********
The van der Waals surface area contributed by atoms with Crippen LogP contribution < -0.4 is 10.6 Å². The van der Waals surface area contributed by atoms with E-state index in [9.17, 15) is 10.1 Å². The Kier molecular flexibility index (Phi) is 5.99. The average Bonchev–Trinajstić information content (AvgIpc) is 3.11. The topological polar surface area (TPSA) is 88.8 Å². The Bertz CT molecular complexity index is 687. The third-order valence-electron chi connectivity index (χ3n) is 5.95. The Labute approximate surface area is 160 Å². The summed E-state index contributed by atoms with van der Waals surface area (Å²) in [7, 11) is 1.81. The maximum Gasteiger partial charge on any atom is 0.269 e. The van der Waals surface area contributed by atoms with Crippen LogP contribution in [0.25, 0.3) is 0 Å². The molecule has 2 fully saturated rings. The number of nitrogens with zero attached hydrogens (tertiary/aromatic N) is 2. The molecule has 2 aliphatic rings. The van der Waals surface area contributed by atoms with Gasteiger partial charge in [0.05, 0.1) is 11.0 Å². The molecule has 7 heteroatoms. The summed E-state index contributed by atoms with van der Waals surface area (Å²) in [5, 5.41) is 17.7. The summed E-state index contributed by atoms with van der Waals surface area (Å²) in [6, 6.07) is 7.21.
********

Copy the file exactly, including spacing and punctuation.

The van der Waals surface area contributed by atoms with Crippen LogP contribution < -0.4 is 10.6 Å². The van der Waals surface area contributed by atoms with E-state index in [9.17, 15) is 10.1 Å². The Kier molecular flexibility index (Phi) is 5.99. The average Bonchev–Trinajstić information content (AvgIpc) is 3.11. The topological polar surface area (TPSA) is 88.8 Å². The Bertz CT molecular complexity index is 687. The third-order valence-electron chi connectivity index (χ3n) is 5.95. The Labute approximate surface area is 160 Å². The summed E-state index contributed by atoms with van der Waals surface area (Å²) in [7, 11) is 1.81. The maximum Gasteiger partial charge on any atom is 0.269 e. The van der Waals surface area contributed by atoms with Crippen LogP contribution in [0.25, 0.3) is 0 Å². The molecule has 2 fully saturated rings. The number of nitrogens with zero attached hydrogens (tertiary/aromatic N) is 2. The molecule has 2 aliphatic rings. The van der Waals surface area contributed by atoms with Gasteiger partial charge in [0.05, 0.1) is 11.0 Å². The molecule has 7 heteroatoms. The summed E-state index contributed by atoms with van der Waals surface area (Å²) in [5, 5.41) is 17.7. The summed E-state index contributed by atoms with van der Waals surface area (Å²) in [6, 6.07) is 7.21.